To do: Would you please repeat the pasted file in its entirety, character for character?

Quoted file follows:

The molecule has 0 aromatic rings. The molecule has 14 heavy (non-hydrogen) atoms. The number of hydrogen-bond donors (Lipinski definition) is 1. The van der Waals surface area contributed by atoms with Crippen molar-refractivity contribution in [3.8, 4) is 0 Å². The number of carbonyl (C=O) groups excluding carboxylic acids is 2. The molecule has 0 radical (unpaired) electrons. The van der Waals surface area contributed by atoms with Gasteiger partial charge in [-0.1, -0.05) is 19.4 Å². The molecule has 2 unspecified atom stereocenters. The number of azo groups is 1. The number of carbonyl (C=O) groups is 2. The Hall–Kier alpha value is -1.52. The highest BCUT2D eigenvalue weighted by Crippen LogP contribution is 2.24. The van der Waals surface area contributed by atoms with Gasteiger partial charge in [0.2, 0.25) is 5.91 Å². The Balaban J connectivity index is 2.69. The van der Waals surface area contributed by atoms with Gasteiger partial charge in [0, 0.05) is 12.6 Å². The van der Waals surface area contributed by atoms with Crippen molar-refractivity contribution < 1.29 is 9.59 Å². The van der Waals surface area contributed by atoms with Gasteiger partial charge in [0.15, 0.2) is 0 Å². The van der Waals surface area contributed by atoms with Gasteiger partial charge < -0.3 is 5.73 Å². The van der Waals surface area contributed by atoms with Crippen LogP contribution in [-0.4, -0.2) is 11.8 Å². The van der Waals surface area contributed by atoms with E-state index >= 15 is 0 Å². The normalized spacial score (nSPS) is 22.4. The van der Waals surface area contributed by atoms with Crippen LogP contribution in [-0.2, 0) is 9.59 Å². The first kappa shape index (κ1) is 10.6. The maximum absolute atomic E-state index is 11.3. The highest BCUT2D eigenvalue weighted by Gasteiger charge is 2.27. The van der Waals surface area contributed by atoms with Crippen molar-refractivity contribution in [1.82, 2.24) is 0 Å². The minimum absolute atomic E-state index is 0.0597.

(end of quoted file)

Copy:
The molecule has 0 aromatic rings. The molecule has 14 heavy (non-hydrogen) atoms. The number of hydrogen-bond donors (Lipinski definition) is 1. The van der Waals surface area contributed by atoms with Crippen molar-refractivity contribution in [3.8, 4) is 0 Å². The number of carbonyl (C=O) groups excluding carboxylic acids is 2. The molecule has 0 radical (unpaired) electrons. The van der Waals surface area contributed by atoms with Gasteiger partial charge in [-0.1, -0.05) is 19.4 Å². The molecule has 2 unspecified atom stereocenters. The number of azo groups is 1. The number of carbonyl (C=O) groups is 2. The Hall–Kier alpha value is -1.52. The highest BCUT2D eigenvalue weighted by Crippen LogP contribution is 2.24. The van der Waals surface area contributed by atoms with Gasteiger partial charge in [0.2, 0.25) is 5.91 Å². The Balaban J connectivity index is 2.69. The van der Waals surface area contributed by atoms with Gasteiger partial charge in [0, 0.05) is 12.6 Å². The van der Waals surface area contributed by atoms with Crippen molar-refractivity contribution < 1.29 is 9.59 Å². The van der Waals surface area contributed by atoms with Gasteiger partial charge in [0.15, 0.2) is 0 Å². The van der Waals surface area contributed by atoms with Gasteiger partial charge < -0.3 is 5.73 Å². The van der Waals surface area contributed by atoms with Crippen LogP contribution in [-0.4, -0.2) is 11.8 Å². The van der Waals surface area contributed by atoms with E-state index >= 15 is 0 Å². The normalized spacial score (nSPS) is 22.4. The van der Waals surface area contributed by atoms with Crippen LogP contribution in [-0.2, 0) is 9.59 Å². The first kappa shape index (κ1) is 10.6. The maximum absolute atomic E-state index is 11.3. The highest BCUT2D eigenvalue weighted by Gasteiger charge is 2.27. The van der Waals surface area contributed by atoms with Crippen molar-refractivity contribution in [1.82, 2.24) is 0 Å². The minimum absolute atomic E-state index is 0.0597.